Scott Borchetta: “This is a critical moment” — plus an unplanned announcement

nashville-scott-borchetta-onstageWhen Scott Borchetta arrived at RAIN Summit Nashville he didn’t plan to make a product announcement. But an unexpected question from the audience drew him into revealing a hint of something new from Big Machine Label Group, the influential record company he founded.

The music industry executive and American Idol star took the RAIN stage as keynote speaker with Beville Dunkerley, Senior Editor of Rolling Stone Country, for a 30-minute chat about how digital has affected his business. For the most part, the interviewer role was handed to the audience, which responded with a stream of questions.

Russ Crupnick of MusicWatch stood up to ask Borchetta about exclusives, which have rocked the music-service industry with controversy. “Few and far between,” Scott Borchetta said about his use of that strategy. “A big part of this is the Wild West,” Borchetta said of business experiments.

“We can’t get enough data,” the label exec responded to another question. He said that a triple platinum record represented one percent of market buy-in, and that data helped with fractional gains toward that slim margin. Borchetta also said that streaming music services are at the front end of data, and have saved Big Machine $1-million this year identifying artists and tracks that underperform.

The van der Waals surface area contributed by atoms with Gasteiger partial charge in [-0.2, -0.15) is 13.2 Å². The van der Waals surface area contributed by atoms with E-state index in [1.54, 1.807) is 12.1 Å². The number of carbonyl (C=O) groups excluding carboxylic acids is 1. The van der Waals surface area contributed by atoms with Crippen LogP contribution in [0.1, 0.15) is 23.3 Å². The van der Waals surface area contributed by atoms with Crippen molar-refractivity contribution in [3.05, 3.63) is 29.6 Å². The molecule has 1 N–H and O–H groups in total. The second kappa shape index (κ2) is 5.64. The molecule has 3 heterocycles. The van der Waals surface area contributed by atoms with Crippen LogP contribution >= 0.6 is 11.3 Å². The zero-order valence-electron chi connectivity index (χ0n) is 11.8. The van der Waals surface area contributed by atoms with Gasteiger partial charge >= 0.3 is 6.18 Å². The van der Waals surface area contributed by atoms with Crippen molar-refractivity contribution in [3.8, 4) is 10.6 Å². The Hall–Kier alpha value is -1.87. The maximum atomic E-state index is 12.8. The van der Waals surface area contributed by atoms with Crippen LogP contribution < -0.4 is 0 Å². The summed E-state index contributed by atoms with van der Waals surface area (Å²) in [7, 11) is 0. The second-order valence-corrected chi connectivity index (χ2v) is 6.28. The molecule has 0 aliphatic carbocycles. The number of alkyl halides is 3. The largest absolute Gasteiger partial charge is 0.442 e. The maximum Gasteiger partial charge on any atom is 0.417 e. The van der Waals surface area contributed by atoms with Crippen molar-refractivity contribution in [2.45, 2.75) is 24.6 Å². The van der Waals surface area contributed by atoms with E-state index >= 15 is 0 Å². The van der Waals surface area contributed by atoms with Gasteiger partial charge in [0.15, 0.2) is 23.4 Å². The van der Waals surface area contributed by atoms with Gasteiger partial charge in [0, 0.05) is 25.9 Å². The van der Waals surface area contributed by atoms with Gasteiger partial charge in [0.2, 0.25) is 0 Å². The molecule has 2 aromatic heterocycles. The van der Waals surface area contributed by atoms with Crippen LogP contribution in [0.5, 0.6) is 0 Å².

Concerning that mystery product, Borchetta was spurred by sharp questioning from RAIN’s Michael Fischer, who asked whether Big Machine would ever consider releasing archived concerts such as the legendary King Biscuit Flower Hour. The question might have seemed like a plant, but it wasn’t. Scott Borchetta replied, “Without giving away too much, we are one minute from releasing something very much like that.” He briefly described custom content that might be 15 minutes long, and could be announced as soon as this week.

The session started off with advice to broadcasters in the room. “This is a critical moment. If listeners leave radio, they won’t come back,” he warned.


Brad Hill